SOVIET HOSPITALITY PART 4
Part 4 duly edited for typos and translation done if any Russian cyrillic there.
SATURDAY DAY 3
It’s snowing! Should be pretty. The thaw which they say is very early has made a mess of the writer’s show. It is shoved into vast dirty heaps beside the road. Where the road has been dug out it makes walls which look like stone walls with layers of cleaner and dirtier snow. Some buildings are barely visible under it. The roads and pavements are clean in places but mostly covered in compressed, half melted snow. It’s a good thing I brought my wellies with me.
Rosa went out this morning to her Arabic class. I tried to write this but Rabfail is showing me his entire library and trying to persuade me to take it home with me. I have succumbed to several volumes.
It is now evening and we have been celebrating Rosa’s and her friend’s joint birthday. Again an enormous feast with vodka and champagne., much toasting again in verse and singing. Rosa got a samovar for their garden. I was given a volume of Blok in English. The people are so generous.
Russian joke about English politeness. Two Englishmen are reading newspapers. One says, ‘Sir, I can smell something.’
The other ,’Yes, Sir.’
The first says, ‘I really can smell burning, Sir.’
Finally he says, ‘Sir, your trousers are on fire but I didn’t want to disturb you when you were reading.’
At bedtime Rosa insisted on providing me with a mustard poultice, the Russian equivalent of vick being in ‘дефицит’(deficit ie. There ain’t none) . I stood it for about two minutes and decided that the cure was worse than the illness.
We didn’t go to church but we did go to vote. Voting was in the school sports hall. The list of voters was by address, there were vases of flowers all along the table and pale blue curtains on the voting booths. We all finished in one together. Rabfail asked if I could take a photo but they said, ‘No.’ He thought this was because the place was not up to standard., so I collared the official and told him I only wanted to photograph it because it was so nice. He said, ‘Rules are rules’ and I think firstly that the rules in this case are justified and secondly that they are usual and he was not being difficult. However, I did photograph the children’s dining room which was operating a buffet for voters and the school nurse in her ‘medpunkt’ (sort of nurse’s desk literally medical point). The school is new, opened only in September. They may be short of many things but Ufa has certainly not scrimped on its school accommodation. On the 8th we are invited to see it in operation. Just for polling day some of the kids were practicing free enterprise in the corridor, selling their wares (mostly home-made, even dresses) from tables. I bought a paperback of Tolstoy’s ‘Youth’ and a couple of cards.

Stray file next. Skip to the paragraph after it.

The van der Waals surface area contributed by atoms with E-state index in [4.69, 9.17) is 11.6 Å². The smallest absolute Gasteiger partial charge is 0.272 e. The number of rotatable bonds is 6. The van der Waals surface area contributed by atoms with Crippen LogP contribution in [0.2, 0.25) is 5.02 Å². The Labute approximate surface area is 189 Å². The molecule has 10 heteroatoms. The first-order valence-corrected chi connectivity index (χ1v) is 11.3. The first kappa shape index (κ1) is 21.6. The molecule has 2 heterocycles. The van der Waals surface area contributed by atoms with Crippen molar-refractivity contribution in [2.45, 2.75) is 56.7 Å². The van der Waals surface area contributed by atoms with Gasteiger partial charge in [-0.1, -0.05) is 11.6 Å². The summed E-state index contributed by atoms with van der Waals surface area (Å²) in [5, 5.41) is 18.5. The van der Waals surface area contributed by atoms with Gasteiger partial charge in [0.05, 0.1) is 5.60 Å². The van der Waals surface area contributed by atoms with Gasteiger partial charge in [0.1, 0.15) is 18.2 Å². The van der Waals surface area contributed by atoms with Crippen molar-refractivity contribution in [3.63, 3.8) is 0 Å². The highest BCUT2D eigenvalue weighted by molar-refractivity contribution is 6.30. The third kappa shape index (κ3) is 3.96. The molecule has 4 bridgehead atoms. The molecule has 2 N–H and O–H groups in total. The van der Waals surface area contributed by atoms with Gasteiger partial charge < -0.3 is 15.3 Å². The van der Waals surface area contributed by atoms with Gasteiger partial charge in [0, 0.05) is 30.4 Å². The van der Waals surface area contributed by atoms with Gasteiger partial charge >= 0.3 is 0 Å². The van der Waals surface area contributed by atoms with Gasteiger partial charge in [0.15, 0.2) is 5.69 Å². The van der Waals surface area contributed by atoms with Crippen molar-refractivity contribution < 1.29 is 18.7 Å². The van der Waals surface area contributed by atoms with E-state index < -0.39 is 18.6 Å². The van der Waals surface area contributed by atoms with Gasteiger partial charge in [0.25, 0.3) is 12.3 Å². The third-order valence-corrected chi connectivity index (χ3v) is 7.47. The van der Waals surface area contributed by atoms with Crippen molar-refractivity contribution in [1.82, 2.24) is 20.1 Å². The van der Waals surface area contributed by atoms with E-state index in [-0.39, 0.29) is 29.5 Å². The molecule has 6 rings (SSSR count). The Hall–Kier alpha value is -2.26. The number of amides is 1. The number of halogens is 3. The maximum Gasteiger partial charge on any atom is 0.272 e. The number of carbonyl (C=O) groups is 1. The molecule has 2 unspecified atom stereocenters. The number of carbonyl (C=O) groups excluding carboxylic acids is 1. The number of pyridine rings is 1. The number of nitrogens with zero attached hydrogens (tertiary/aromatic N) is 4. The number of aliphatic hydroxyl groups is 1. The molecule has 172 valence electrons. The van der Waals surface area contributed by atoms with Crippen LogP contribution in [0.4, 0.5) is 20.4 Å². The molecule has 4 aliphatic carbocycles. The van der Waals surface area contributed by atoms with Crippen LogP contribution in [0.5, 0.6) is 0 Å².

After the voting expedition Rosa went home to prepare for Gulya’s birthday guests and we went by taxi to visit a colleague of Rabfail’s. Gulya joined us, attracted by the temptation of playing with our host’s computer. This time we were fed a sumptuous lunch. I’m learning to eat only a little bit of everything. Almira studied English and graduated ten years ago, since when she has worked in a library as she couldn’t get a job as a teacher. Considering she has had no oral practice in ten years she is amazing. Her neighbour, who is an English teacher, came in and told me all about her son, who was in the army in Azerbaizhan during the troubles there and for two months she had not heard from him. Now he is a student again. Since Gorbachov reduced the size of the army all students have had their service time cut short. Artur, as he is called, arrived to talk to me because his mother said he was interested in English. He did indeed talk with me in English but his main reason was that he had heard the English liked dogs. He lost his airdale two years ago and has now fallen in love with an Alsatian while serving with the military police. I have three more pen-friends to find but at least this lot want to write in English. Western visitors are thin on the ground in Ufa so I was a great rarity.
This evening we went to the Narodny Teatre (Narodny People’s) . It has a big comfortable auditorium (one can even stretch one’s legs!), an enormous stage and halls with marble walls. The actual building is called Дворец Нефтяников (the Oil Workers Palace). Palace is an understatement. I thought it was The theatre of the town but it turns out that it is simply one of five such buildings used by amateurs; народний театр (people’s theatre) refers to its use by a circle of amateur societies. It is financed by the petrol worker’s union (Нефт is petrol) and includes big practice halls and a room for every group or choir so that they can all meet there. The production was an Italian period comedy (in Russian fortunately for me) and was very well done, well attended and the sets were sumptuous.
We went by taxi and the driver promptly addressed Rabfail with, ‘Let’s talk about politics.’ And went on to complain that he had an allergy to Raisa Gorbacheva. I asked him if there was a cure for that and he said, yes, he didn’t watch TV. Gulya stayed home to entertain her friends as this was her ‘official’ birthday. I gave here a peach toilet set and I think she and her friends had an extra English practice working out what each bottle contained.